Bangladesh has made impressive strides towards poverty reduction in the last decade. However, women continue to bear the burden of extreme poverty and malnutrition, a result of long-standing gender bias in the allocation of food and other resources within the household. In a special issue of the Journal of Development Effectiveness, Agnes Quisumbing, Neha Kumar, and Akhter Ahmed examined the impact of two anti-poverty programs—food and cash transfer programs and the introduction of new agricultural technologies—on the well-being of rural men and women in Bangladesh.
Development interventions in Bangladesh employ various strategies to target resources to women. In a study comparing the long-term impacts of using individual and group-based approaches, women’s assets grew faster than their husbands when group strategies were used to support adoption of improved vegetable varieties and polyculture fish technologies. This suggests that building community support for women’s groups may enhance the success of future antipoverty interventions.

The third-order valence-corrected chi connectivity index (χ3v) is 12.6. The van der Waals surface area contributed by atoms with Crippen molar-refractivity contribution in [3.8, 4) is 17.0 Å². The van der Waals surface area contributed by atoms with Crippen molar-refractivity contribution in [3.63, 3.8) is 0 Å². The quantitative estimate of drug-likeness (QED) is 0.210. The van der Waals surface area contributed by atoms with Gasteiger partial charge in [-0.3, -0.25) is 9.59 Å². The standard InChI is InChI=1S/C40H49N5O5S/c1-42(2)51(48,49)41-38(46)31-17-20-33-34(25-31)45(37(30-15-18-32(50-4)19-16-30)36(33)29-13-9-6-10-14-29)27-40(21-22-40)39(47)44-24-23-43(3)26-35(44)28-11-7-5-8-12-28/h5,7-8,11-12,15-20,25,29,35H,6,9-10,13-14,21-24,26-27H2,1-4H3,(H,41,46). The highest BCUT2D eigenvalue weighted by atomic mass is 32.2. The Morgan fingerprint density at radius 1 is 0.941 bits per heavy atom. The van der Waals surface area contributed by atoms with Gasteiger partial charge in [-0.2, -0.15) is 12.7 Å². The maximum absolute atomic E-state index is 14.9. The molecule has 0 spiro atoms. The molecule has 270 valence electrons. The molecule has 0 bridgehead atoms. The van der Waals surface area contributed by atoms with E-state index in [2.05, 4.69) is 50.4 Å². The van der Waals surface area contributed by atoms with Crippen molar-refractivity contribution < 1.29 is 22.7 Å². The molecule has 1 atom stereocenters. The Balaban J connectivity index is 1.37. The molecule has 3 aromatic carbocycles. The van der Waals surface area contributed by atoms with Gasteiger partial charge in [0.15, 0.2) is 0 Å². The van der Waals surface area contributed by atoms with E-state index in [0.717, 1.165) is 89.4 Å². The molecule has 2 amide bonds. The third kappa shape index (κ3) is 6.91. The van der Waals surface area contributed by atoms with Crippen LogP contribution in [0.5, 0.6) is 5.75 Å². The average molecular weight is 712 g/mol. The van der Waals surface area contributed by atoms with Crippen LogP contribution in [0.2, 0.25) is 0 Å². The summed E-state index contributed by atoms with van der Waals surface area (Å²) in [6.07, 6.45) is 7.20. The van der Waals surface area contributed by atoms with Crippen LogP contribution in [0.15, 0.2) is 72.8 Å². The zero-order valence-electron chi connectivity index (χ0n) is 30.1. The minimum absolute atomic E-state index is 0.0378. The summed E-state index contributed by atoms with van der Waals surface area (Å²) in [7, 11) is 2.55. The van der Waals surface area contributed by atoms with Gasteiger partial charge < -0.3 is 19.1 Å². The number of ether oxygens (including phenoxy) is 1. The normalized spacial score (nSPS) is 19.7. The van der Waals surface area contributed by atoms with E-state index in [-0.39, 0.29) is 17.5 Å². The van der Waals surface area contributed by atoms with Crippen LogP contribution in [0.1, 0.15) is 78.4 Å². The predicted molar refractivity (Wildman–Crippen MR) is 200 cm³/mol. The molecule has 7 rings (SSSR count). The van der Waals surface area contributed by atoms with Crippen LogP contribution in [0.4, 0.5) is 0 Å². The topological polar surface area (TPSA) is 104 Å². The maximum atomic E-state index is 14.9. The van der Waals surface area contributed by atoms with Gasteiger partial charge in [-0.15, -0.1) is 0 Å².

Another study on the impact of vegetable production on well-being revealed little monetary gain compared to fish production, but showed improved nutrition outcomes for rural women and children who were early adopters of the technology. However, other factors such as differences in dissemination strategy must be considered when evaluating results of a development intervention, as these also influence the outcome of agricultural technologies.
The authors conclude that these studies of anti-poverty interventions in Bangladesh have underscored the need for continued systematic evaluation of development programs in order to know their impact, share learned experiences, and determine how successes can be scaled up. Policy and evaluation research is also a powerful resource that should be utilized more consistently by NGOs and governments to guide their program implementation.